The experts say this one is all but assured passage -- could be on the president's desk for signature today.
When President Obama launched his GOP "charm" initiative in early March, the pundits were skeptical. Could a few intimate "schmoozes" with the president melt the layers of ice that separate the Republican faithful in the House and Senate from the president? No way, they said.
Now, in a shocking turnaround, we have the first evidence that a melting is in fact underway. A new consensus between Republicans and Democrats has formed, and it's formed around climate change.
Late Sunday night, a bleary-eyed group of House and Senate leaders emerged from a non-stop weekend “charmathon” of schmoozing with the president at the White House. Standing arm in arm, they announced that they had reached an agreement on national climate legislation and anticipated quick passage.
America to Finally Have Climate Bill and It's Called FINALLY
The bill -- called the First Innovative National Anti-warming Life-preserving Law, Yes! (or FINALLY) -- will be simultaneously introduced in both the House and Senate today and, given its strong bipartisan support, it is also expected to pass into law today. If the president signs it, April 1st, 2013 will mark the date that the nation had its first comprehensive climate plan.
If that occurs, many predict that Republicans will use this as an opportunity to wrest the environment from the Democrats and make it their own issue. As a first step, it is predicted that GOP leaders will introduce a bill to move Earth Day from April 22 to April 1. Said one Republican senatorial aid: "I can think of no more fitting day to epitomize the Republican Party's commitment to the environment than April 1st."
FINALLY Raises Some Questions
At this point the specifics of FINALLY are not yet clear. It is known that the bill will require a huge reduction in carbon emissions but there appears to be some confusion over which emissions. Most are assuming it will be emissions from the United States, but Gene Knots O'Greene, a spokesperson for the American Chamber of Congress, predicted, when asked for a comment, that the bill would require China and not the United States to lower its emissions.
"We've given way too much money to the good men and women who represent the American people in Congress for them to pass any legislation that would go against our dictates," Knots O'Greene explained.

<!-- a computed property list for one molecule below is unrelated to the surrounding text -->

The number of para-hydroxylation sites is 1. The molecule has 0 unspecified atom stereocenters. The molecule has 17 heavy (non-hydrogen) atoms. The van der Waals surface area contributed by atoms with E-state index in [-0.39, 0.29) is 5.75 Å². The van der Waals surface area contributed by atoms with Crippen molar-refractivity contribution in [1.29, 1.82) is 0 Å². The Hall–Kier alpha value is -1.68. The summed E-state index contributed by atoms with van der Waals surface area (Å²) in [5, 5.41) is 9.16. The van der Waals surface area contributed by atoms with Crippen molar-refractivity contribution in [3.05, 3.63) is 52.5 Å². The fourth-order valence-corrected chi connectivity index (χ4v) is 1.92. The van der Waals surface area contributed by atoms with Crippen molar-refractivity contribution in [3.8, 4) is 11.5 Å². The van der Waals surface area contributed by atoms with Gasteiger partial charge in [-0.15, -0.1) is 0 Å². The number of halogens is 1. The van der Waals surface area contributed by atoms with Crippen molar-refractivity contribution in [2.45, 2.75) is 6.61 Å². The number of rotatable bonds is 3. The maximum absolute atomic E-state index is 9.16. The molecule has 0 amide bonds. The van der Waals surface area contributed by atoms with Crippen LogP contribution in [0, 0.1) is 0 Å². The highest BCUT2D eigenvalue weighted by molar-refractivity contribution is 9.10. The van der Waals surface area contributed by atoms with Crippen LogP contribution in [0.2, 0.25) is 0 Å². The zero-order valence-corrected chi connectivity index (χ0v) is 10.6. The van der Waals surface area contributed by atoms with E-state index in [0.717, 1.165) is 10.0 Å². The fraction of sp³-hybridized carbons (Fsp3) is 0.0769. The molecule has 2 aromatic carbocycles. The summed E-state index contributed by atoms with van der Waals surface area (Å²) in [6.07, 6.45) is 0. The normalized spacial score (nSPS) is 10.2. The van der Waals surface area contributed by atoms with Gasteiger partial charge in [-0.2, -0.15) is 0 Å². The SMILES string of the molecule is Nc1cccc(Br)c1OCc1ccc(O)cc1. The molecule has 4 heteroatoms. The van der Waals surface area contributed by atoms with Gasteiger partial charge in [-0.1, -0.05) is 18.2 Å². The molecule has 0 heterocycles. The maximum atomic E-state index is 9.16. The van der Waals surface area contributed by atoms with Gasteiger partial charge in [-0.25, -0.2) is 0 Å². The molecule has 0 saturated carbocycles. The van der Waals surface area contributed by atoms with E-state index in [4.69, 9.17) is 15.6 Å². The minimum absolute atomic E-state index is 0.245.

The Chinese government had no comment when asked about this possibility. Perhaps coincidentally, a banner recently hung outside the Chinese Embassy in Washington, DC reads: "Go ahead, make my day."
An expert on U.S.-China affairs worries that if the U.S. bill applies to Chinese rather than U.S. emissions, it may trigger an international carbon war, with the United States and China launching embedded carbon emissions at each other across the Pacific. The United Nations Environment Programme is unconcerned about the prospect of such carbon hostilities: "Sounds like business as usual to me," said an unidentified spokesperson, who asked not be identified because he did not want to be identified.
Policy analyst Rock Bottoms welcomes the action on Capitol Hill, because, he says, regardless of whether the law tackles U.S. or Chinese emissions, because things have been stalled for so long, any movement on any side is a plus.
“To mangle a blues lyric, we’ve been down so gosh-darn long on trying to achieve some measurable reductions in carbon dioxide emissions, that this FINALLY looks like up to me,” Bottoms apparently told the Xinhua News Agency.
And while most anticipate that FINALLY will target power plant emissions, an official of the coal industry said the bill would be limited to carbon emissions from rising bread and not power plants.
"It makes a lot of sense," said Seymour Smolken of the American Coal Is Good and Reputable (American CIGAR) Association. "By putting an emission cap on bread-making, we address obesity and climate change at the same time. Make no mistake, there is no scientifically sound study that shows that power plants add to people's caloric intake. That should count for something."
Even Though Passage All but Certain, Lawmakers Are Hot and Cold on It
So, what happened to bring about this major political breakthrough? The While House says it is a direct result of the president's so-called charm offensive. "President Obama is a charming man, and when he charms, you get charmed," said White House spokesperson Tony Snow.
Others who were at the White House charmathon were less sanguine. Some say the breakthrough was simply the result of exhaustion.
"The entire weekend at the White House was non-stop basketball," said Senator Jeff Flake (R-AZ). "Watching the NCAA tournament games was OK, and having to lose to the president one-on-one was not fun but bearable, but watching slo-mo replays of Obama dunking over a crying Boehner hour after hour? Frankly, it got old."